Only 14 seats (3.2 percent) across 13 states (26 percent) changed hands following the latest Census – the lowest numbers in history

After years of journalistic projections, state population numbers were released on Monday from the 2020 U.S. Census and revealed that six states will gain seats in the U.S. House of Representatives come January 2023 (Texas gaining two and Colorado, Florida, Montana, North Carolina, and Oregon gaining one each) while seven states will lose one seat (California, Illinois, Michigan, New York, Ohio, Pennsylvania, and West Virginia).

The general geographic trends seen in recent decades continued with this apportionment – a reduction of seats located in the Midwest and Northeast and an increase in the South and West.

However it is the scale of change, or lack thereof, which is the real story.

Smart Politics examined every congressional reapportionment going back to 1790 and found that the percentage of states gaining or losing seats, the raw number of seats reallocated, and the percentage of seats reallocated all came in at historic lows during this latest apportionment.

For starters, the delegation size of just 13 states (26 percent) was affected by the new U.S. Census numbers.

That is the lowest percentage of states affected by reapportionment in history and the lowest raw number of states since the apportionments of 1800 and 1810 when 13 states also gained or lost seats (excluding new states).

One big difference of course, is the country had far fewer states in the early 19th Century. [Note: Following the 1790 Census, the U.S. House delegation changed in 12 of the 13 states – all but Delaware].

In only five other cycles have less than 40 percent of states seen their number of U.S. Representatives increase or decrease after reapportionment, following the Censuses of 1940 (33.3 percent, 16 states), 1950 (33.3 percent, 16 states), 1970 (28 percent, 14 states), 2000 (36 percent, 18 states), and 2010 (36 percent, 18 states).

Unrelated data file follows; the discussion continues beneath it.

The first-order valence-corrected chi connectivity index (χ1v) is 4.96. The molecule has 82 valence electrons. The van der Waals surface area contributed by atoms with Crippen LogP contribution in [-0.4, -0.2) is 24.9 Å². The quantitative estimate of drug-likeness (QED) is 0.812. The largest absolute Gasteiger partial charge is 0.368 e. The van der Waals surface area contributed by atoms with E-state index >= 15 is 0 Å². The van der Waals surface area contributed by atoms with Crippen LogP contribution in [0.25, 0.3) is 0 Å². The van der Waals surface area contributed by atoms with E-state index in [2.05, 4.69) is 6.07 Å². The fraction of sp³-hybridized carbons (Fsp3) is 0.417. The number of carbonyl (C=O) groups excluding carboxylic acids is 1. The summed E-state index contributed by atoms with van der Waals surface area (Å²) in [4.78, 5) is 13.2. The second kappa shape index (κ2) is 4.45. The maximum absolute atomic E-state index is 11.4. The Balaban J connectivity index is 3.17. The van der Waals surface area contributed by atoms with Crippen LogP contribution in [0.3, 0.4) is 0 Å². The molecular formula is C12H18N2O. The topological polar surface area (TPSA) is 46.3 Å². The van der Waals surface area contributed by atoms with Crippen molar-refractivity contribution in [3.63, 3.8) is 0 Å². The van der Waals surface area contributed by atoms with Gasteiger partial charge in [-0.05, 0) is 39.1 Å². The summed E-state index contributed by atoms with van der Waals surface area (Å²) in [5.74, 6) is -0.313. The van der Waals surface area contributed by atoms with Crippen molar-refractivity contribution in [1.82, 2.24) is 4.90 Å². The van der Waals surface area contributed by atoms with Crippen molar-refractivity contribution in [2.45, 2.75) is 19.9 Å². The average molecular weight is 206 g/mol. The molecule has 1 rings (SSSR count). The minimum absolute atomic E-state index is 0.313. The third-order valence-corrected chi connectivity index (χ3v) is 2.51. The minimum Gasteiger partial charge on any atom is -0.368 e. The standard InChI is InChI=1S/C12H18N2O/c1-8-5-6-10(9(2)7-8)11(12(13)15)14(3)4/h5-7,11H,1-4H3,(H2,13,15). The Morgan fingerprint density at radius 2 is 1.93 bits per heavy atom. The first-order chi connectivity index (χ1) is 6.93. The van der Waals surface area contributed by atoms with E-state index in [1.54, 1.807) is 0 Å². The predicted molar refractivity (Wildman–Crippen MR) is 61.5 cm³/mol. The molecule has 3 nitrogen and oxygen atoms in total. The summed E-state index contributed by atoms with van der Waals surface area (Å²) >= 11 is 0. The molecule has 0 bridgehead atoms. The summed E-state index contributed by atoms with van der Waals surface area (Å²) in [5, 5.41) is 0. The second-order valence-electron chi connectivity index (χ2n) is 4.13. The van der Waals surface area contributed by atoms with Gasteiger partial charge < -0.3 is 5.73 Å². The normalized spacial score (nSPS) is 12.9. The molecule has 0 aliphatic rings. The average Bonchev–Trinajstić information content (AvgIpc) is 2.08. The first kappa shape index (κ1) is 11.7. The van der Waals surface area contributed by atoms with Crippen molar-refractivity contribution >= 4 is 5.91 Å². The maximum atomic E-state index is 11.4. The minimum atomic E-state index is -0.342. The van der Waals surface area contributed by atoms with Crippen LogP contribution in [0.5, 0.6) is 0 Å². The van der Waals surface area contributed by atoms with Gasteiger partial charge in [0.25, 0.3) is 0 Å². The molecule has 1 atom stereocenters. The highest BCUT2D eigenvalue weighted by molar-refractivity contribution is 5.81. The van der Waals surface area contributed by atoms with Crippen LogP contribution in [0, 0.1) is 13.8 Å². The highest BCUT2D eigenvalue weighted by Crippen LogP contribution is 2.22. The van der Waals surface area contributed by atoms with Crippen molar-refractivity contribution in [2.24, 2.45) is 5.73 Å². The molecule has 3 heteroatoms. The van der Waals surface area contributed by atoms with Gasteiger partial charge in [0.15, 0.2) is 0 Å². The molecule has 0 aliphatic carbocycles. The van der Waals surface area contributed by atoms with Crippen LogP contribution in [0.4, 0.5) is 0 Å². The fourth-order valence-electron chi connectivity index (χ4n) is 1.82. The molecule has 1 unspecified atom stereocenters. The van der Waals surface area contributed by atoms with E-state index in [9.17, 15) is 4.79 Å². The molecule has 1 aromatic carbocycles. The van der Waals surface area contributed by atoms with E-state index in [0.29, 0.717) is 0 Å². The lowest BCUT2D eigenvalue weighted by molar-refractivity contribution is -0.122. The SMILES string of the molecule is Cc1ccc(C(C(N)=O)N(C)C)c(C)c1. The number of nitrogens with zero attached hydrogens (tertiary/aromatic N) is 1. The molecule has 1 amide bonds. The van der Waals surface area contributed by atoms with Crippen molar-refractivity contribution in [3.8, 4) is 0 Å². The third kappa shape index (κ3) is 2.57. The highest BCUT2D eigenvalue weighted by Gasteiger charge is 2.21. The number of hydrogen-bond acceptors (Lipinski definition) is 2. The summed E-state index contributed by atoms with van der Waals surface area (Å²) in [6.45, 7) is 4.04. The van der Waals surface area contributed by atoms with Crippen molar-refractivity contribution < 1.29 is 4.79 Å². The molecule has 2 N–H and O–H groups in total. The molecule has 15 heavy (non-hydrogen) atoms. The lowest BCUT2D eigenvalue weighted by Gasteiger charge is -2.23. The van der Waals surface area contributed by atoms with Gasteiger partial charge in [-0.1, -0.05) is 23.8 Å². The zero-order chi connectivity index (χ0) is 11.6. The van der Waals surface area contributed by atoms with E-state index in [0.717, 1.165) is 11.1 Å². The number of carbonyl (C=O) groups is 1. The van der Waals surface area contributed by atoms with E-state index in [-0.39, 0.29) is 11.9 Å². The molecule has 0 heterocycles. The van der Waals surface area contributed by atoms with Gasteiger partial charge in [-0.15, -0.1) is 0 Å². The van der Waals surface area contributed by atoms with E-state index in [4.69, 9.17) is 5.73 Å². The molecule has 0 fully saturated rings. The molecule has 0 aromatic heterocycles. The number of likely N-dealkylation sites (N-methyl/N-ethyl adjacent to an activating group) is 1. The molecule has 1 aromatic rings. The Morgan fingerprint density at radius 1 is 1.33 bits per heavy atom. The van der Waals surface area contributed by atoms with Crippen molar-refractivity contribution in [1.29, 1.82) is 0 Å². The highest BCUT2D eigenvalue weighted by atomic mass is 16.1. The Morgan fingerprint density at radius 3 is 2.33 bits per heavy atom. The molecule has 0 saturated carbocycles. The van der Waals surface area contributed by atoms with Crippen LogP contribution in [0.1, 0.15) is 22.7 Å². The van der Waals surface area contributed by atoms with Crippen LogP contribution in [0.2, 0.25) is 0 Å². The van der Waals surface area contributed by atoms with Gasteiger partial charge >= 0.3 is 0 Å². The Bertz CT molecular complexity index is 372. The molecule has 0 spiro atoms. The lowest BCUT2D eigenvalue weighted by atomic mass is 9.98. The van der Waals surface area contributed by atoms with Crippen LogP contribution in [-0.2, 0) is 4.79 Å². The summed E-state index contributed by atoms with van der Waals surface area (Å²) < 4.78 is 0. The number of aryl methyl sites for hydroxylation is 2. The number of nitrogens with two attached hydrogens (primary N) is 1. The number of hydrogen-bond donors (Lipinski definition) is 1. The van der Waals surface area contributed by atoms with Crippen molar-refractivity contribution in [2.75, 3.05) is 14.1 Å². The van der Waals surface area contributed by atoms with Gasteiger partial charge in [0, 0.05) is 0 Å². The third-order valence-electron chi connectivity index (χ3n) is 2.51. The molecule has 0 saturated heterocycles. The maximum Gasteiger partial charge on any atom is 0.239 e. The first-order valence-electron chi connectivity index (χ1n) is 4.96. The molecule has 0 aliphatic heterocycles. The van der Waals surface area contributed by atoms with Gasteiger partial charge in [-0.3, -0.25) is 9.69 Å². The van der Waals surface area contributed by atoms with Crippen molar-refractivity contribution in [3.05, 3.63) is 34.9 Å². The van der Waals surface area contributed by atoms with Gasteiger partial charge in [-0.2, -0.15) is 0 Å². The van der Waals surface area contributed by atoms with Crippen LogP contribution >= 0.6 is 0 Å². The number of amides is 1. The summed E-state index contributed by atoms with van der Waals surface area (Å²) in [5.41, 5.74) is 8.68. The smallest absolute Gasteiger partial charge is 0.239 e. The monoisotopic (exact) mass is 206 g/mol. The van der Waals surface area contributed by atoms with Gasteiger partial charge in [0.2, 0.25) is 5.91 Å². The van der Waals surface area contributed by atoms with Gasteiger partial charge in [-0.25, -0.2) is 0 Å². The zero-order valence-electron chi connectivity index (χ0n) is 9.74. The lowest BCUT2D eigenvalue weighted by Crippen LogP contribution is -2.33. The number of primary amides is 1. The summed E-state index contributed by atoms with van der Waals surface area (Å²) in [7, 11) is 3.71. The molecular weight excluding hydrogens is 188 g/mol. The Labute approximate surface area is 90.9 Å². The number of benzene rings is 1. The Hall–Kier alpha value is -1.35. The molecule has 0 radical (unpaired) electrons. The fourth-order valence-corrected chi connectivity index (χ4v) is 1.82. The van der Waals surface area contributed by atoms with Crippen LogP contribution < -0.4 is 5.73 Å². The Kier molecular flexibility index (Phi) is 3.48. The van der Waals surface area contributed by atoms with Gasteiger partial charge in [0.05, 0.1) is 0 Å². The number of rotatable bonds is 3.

Additionally, only 14 seats shifted during the new apportionment (seven seats gained and seven seats lost), or 3.2 percent.

That is also the lowest raw number and percentage of seats to shift in U.S. history and far below the historical average of 34.5 seats. [Note: This data also excludes seats gained by newly admitted states].

Prior to the 2020 reapportionment, the fewest number of seats lost and gained in a given cycle came after the 1940 U.S. Census at 18 seats (4.1 percent).

Since the number of U.S. Representatives stabilized at 435 seats following the 1910 Census (with the exception of a very brief period of 437 seats after Alaska and Hawaii were granted statehood), an average of 29.6 seats were gained or lost following reapportionment, or 6.8 percent of the chamber.

That is more than double the number and percentage of seats that changed hands this cycle.

The largest number of seats ever gained and lost in a cycle was 57 following the 1840 Census. [Note: The total size of the chamber was reduced by 19 seats for the subsequent 28th Congress in 1843].

The next biggest change came after the 1930 Census at 54 seats (12.4 percent) – not so surprising since there had been a 20-year gap since the previous reapportionment.

Forty seats shifted after the 1960 Census (9.2 percent) with 38 after the 1990 Census (8.7 percent) and 34 after the 1980 Census (7.8 percent).

Just 24 seats shifted following the 2000 and 2010 Censuses (5.5 percent) – tied for the third lowest in U.S. history behind the 22 that changed hands after the 1970 Census (5.1 percent).

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  1. Flickertail-Pembina on April 30, 2021 at 6:11 pm

    While both IA and MN have dodged a bullet, so to speak, a tumultuous redraw process may yet await the incumbent members thereof; due to major INTRA-STATE population changes, IA in 2001-02, and MN in both 1981-82 and 2001-02 underwent massive alterations to their district boundaries despite no net changes. [MN went from 3 urban-5 rural to “4-4” in 1982, and “4-4” to 5 urban-3 rural in 2002. Perhaps 6 to 2 this round?]

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